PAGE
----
In what is becoming a noticeable trend, the Supreme Court last week once again reversed the Federal Circuit Court of Appeals on a patent issue when it involved the rules of civil procedure. In Medtronic, Inc. v. Mirowski Family Ventures, LLC, a unanimous Supreme Court held that “the burden of proving infringement remains with the patentee” even if that patent holder is the defendant in the case. This seems like something that should be obvious to a first year law student (and I’m not the only one who thinks so). But in the complex maze of patent litigation, the answer was not so clear and the Federal Circuit had decided otherwise (perhaps in an attempt to cling to some remnants of its discredited holdings regarding the rights of licensees to challenge a patent’s validity, discussed below).
In this case, plaintiff Medtronic had licensed patents from defendant Mirowski in exchange for defined royalty payments. The license provided that if Mirowski discovered later products that it thought infringed its patents, it could give notice to Medtronic. Medtronic would then have the choice of immediately paying Mirowski increased royalties, or challenging the assertion of infringement by filing a declaratory judgment action and paying royalties into an escrow account while the litigation proceeded. Predictably, when Mirowski notified Medtronic of additional possible infringements, Medtronic chose to file a declaratory judgment action, which sought both a declaration that the additional products did not infringe and a finding that the patents were invalid. The trial court properly placed the burden of proving infringement on the patent holder Mirowski, and after a bench trial, determined that Mirowski had not proven infringement.
On appeal, Mirowski argued that, because it was the defendant in the declaratory judgment action, and because it could not assert an infringement counterclaim due to the license between the parties, it should not bear the burden of proving infringement. The Federal Circuit agreed, and held that the party seeking a declaration of non-infringement—when it is a licensee—bears the burden of persuasion.
Justice Bryer’s opinion made short work of this conclusion, declaring that “simple legal logic, resting upon settled case law, strongly supports our conclusion” that the burden of proof always rests with the patent holder. Three fundamental principles led to that conclusion: (1) the burden of proving infringement rests on the patentee, (2) the Declaratory Judgment Act is procedural, and intended to leave substantive rights unchanged, and (3) the burden of proof is a substantive aspect of the claim. The Court was also guided by the practical reality that licensees may be the only entities with sufficient economic incentive to litigate a patent’s scope, and should not have to breach their contract, stop paying royalties and risk liability for treble damages and attorneys fees as well as injunctive relief just for the opportunity to test that scope.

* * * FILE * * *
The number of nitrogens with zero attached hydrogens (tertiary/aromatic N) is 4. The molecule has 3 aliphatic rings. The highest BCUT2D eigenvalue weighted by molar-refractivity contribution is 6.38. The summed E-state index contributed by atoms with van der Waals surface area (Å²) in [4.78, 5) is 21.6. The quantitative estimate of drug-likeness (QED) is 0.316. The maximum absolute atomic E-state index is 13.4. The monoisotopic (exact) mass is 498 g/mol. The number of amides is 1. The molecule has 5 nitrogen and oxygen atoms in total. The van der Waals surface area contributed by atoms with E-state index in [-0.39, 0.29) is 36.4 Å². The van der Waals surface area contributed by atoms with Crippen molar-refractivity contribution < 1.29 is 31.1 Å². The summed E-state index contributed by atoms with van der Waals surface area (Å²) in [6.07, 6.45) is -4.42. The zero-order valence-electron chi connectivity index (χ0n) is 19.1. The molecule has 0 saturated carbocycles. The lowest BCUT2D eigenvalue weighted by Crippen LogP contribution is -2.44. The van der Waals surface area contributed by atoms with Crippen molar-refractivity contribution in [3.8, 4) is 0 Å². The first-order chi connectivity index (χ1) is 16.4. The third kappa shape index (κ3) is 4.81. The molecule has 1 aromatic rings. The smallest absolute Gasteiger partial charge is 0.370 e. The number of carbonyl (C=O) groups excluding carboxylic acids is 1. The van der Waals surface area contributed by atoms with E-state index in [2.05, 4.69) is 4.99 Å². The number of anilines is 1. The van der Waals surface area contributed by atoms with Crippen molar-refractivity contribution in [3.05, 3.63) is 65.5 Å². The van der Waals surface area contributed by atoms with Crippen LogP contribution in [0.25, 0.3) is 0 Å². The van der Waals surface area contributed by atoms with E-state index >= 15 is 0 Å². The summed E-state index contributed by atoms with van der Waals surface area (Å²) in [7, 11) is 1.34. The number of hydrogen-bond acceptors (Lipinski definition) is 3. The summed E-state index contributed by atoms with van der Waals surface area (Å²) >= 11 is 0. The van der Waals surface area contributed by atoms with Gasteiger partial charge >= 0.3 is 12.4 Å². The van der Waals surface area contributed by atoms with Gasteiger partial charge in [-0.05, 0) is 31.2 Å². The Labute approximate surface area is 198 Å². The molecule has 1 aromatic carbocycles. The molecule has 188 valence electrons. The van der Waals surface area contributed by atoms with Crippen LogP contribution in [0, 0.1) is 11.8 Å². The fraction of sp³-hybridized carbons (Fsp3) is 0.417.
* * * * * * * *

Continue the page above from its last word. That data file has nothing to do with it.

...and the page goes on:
Medtronic seems to be part of a trend by the Supreme Court to apply generalist principles (including general civil procedure principles) to the specialty area of patent law and litigation. In 2006, the Court held in the Ebay decision that patent holders were subject to the same standard as other litigants with respect to their rights to an injunction (which decision eliminated what had been an almost automatic right to an injunction once infringement was proven). In the 2007 Medimmune decision, the Supreme Court reversed the Federal Circuit’s holdings that required patent licensees to terminate or breach their licenses before they could challenge the validity of the underlying patent, which put patent licensees on the same footing as other parties to contracts.
And these cases may only be the start—there are still five more patent cases to be argued in the Supreme Court this year: Alice v. CLS Bank (which will go a long way to determining the validity of many software patents); Limelight v. Akamai (which will determine questions regarding induced infringement); the joined cases of Highmark v. Allcare and Octane Fitness v. Icon Health (which will determine the correct standard for concluding that a patent case is “exceptional” such that attorneys fees can be awarded); and what may be the sleeper of the term, Nautilus v. Biosig Instruments (which will determine how precise patent claims need to be in order not to render the patent void for indefiniteness). The Federal Circuit may be in for a rough ride this term.